Central Mallacoota is set to expand - part of the local council's plan to make the coastal holiday village "a cohesive and active town centre". The council is rezoning a site at 66 Maurice Avenue to allow for the construction of commercial and retail premises.
The vacant site, at the beach-end of the tiny shopping strip, was previously permitted to become a church.
Near the New South Wales border, Mallacoota is considered one of the most isolated towns in the state.
For Melbourne commuters taking the Princes Highway to Sydney, Mallacoota marks about the half-way point (some 520 kilometres away).
Agents join forces
South-east focused commercial real estate agency Nichols Crowder has merged with Kevin Nixon Real Estate - a business founded in 1976 by esteemed agent Kevin Nixon, also the father of Channel Nine weather-girl Livinia.
Nichols Crowder, whose agency sells predominantly in the bayside and Mornington Peninsula regions, has offices in Moorabin and Carrum Downs.
Kevin Nixon Real Estate, which will now be rebranded Nixon Industrial, will continue operating from its Moorabbin office. It shut a Dandenong office a couple of years ago.
Matt Nichols, managing director of Nichols Crowder, and Kevin Nixon said the merger, creating a local commercial and industrial property powerhouse, "made sense".
Nixon, 71, who has recovered from a motorcycle accident in February last year, says he has no plans to retire from the industry.
Bruno expands north
Bruno Distributors, an established Melbourne business which made headlines in 2010 when it sold its 30-year inner-city headquarters to developers for $5 million, is continuing to expand in Melbourne's north.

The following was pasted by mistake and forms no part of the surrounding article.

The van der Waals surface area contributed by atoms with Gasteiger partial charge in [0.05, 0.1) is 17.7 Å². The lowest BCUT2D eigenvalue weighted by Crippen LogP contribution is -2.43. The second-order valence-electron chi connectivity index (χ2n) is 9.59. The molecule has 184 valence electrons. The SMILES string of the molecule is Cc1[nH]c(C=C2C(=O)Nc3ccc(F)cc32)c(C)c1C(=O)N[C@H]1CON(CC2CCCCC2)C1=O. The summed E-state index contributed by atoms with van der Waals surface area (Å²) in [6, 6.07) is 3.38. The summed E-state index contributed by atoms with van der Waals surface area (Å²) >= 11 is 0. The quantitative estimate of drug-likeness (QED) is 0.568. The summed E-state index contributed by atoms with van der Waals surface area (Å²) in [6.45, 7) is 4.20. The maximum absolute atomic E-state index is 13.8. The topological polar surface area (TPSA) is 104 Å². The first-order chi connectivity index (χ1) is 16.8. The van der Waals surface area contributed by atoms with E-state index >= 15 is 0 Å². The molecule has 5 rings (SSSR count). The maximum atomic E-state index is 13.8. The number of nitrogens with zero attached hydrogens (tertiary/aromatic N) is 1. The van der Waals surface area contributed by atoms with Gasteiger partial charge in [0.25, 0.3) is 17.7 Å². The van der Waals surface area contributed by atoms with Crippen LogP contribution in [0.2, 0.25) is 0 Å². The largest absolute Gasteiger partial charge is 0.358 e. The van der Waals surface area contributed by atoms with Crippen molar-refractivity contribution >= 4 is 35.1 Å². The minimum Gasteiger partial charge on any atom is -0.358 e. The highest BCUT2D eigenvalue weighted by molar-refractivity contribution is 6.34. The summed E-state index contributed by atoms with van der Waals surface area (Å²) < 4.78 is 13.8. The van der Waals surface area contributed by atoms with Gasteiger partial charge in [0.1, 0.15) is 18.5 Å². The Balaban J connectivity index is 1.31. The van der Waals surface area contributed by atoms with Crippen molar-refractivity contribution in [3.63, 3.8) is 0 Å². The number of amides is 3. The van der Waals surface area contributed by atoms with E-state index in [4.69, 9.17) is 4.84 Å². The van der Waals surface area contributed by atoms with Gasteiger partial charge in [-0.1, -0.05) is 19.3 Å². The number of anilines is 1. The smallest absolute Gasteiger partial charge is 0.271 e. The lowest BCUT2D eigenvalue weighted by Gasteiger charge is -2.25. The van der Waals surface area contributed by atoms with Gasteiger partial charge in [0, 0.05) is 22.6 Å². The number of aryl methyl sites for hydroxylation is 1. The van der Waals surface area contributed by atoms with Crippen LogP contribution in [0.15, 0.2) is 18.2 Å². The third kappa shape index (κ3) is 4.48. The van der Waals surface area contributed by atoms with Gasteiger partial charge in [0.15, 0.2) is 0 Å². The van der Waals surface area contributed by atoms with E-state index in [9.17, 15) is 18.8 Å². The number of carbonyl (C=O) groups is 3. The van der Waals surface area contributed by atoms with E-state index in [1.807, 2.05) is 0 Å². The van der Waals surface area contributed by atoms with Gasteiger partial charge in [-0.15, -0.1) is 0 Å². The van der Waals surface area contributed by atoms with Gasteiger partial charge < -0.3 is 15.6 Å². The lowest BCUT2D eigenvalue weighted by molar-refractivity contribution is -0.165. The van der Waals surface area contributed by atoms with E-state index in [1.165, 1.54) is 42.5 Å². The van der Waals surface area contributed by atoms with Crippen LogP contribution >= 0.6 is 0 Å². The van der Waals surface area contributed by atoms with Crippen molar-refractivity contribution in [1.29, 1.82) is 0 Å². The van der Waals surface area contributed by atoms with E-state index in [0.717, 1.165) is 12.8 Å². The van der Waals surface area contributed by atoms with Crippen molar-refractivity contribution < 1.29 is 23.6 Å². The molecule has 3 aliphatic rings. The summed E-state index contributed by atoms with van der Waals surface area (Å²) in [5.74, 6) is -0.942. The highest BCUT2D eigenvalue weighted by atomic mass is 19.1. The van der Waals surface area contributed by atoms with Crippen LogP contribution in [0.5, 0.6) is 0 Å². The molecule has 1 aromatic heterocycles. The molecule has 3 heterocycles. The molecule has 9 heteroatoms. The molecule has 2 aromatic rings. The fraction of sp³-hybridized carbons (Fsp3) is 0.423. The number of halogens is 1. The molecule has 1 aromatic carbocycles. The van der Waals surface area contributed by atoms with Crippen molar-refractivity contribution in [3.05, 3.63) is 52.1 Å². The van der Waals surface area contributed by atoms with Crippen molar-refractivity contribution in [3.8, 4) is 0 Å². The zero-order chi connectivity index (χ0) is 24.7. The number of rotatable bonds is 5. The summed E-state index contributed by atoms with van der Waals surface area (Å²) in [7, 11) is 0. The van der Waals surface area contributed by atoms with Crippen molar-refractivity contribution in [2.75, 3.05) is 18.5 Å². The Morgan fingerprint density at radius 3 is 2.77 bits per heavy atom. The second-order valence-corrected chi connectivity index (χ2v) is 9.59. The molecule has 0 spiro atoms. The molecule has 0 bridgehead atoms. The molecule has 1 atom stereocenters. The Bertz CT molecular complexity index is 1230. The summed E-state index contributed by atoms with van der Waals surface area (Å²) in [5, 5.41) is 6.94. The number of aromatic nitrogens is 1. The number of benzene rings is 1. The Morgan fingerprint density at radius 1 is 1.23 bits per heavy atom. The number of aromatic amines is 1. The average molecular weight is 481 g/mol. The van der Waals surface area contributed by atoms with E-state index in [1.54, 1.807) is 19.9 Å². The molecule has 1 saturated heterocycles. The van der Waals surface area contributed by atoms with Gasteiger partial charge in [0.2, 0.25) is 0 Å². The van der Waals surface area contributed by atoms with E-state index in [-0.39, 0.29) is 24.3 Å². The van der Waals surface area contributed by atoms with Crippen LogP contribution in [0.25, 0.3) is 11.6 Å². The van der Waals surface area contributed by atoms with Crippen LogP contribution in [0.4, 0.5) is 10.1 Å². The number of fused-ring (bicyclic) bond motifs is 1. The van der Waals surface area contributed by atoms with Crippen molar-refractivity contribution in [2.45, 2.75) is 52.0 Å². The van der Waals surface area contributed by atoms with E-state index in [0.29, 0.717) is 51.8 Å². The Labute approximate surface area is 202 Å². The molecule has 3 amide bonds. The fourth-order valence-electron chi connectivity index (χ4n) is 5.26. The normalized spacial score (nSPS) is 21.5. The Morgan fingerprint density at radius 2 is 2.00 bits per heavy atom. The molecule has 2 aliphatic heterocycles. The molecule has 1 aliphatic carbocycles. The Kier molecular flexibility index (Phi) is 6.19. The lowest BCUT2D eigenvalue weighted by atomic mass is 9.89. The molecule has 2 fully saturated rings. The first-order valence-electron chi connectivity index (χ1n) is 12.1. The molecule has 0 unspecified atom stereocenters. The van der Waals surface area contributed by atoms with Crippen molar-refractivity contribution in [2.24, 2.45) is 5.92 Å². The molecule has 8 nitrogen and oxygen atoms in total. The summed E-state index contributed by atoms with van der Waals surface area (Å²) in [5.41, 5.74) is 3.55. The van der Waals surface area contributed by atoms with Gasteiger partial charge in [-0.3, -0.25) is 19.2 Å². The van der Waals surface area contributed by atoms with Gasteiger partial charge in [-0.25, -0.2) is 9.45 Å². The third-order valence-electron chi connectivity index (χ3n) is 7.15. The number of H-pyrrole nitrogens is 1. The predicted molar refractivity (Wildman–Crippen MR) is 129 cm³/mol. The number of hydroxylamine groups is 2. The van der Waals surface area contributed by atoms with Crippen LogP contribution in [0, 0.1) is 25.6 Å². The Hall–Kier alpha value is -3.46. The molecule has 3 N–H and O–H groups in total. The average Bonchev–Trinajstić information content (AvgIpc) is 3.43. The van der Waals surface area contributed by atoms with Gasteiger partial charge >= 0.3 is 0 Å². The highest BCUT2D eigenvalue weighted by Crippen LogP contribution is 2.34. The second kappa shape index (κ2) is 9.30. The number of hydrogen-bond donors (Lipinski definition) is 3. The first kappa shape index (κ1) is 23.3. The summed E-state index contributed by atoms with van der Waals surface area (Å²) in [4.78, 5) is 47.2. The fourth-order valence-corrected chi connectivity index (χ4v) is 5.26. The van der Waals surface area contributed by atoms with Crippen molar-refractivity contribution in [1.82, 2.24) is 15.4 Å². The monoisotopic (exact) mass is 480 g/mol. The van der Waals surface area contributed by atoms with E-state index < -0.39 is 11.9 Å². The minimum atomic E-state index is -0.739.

The group has leased 3500 sq m of space in Reservoir, committing to part of a warehouse for years owned by Chemist Warehouse.
Butera & Co directors Robert and David Butera leased the Reservoir space but declined to comment on the transaction. Rents are speculated to be about $45 per square metre.
In late 2010 it was reported the Pipeworks Market was considering relocating to the Chemist Warehouse site after its Cambellfield site sold to Ikea (and is currently being redeveloped as a store).
The Reservoir factory abuts parkland and Merri Creek and would have allowed the market to resume a Bungee Jumping service.
Bruno Distributors, which imports products such as San Pellegrino softdrinks, moved from Brunswick East to a brand new office in Sussex Street, Pascoe Vale, which is attached to a 6000 sq m industrial property the group has now outgrown.
The first of several apartment buildings are being developed on the company's former site on the corner of Lygon and Victoria streets, near the North Carlton border.
Dog's Bar sold
St Kilda institution The Dog's Bar sold on Thursday for more than $6 million after passing in at a dark, wet, windy auction for $5.4 million.
Proprietor David Carruthers listed 54 Fitzroy Street as a development opportunity, having spent eight years buying strata-titled apartments on the upper levels of the triple-storey building.
Ironically, investors wanting to once again subdivide and sell-down the apartments were expected to consider the building.
By being available as a whole, the site also attracted developers able to convert the upper levels into a hotel - something Mr Carruthers was considering.
The building includes a rooftop terrace which some developers see as airspace to extend.
Mr Carruthers has run The Dog's Bar since buying the pub from Lion Nathan in 2001, but is selling due to ill health.
Gross Waddell's Andrew Waddell and Jonathon McCormack, with Pride Real Estate's Margaret Duncan and Tony Pride, marketed the St Kilda asset. The identity of the new owner is still unknown.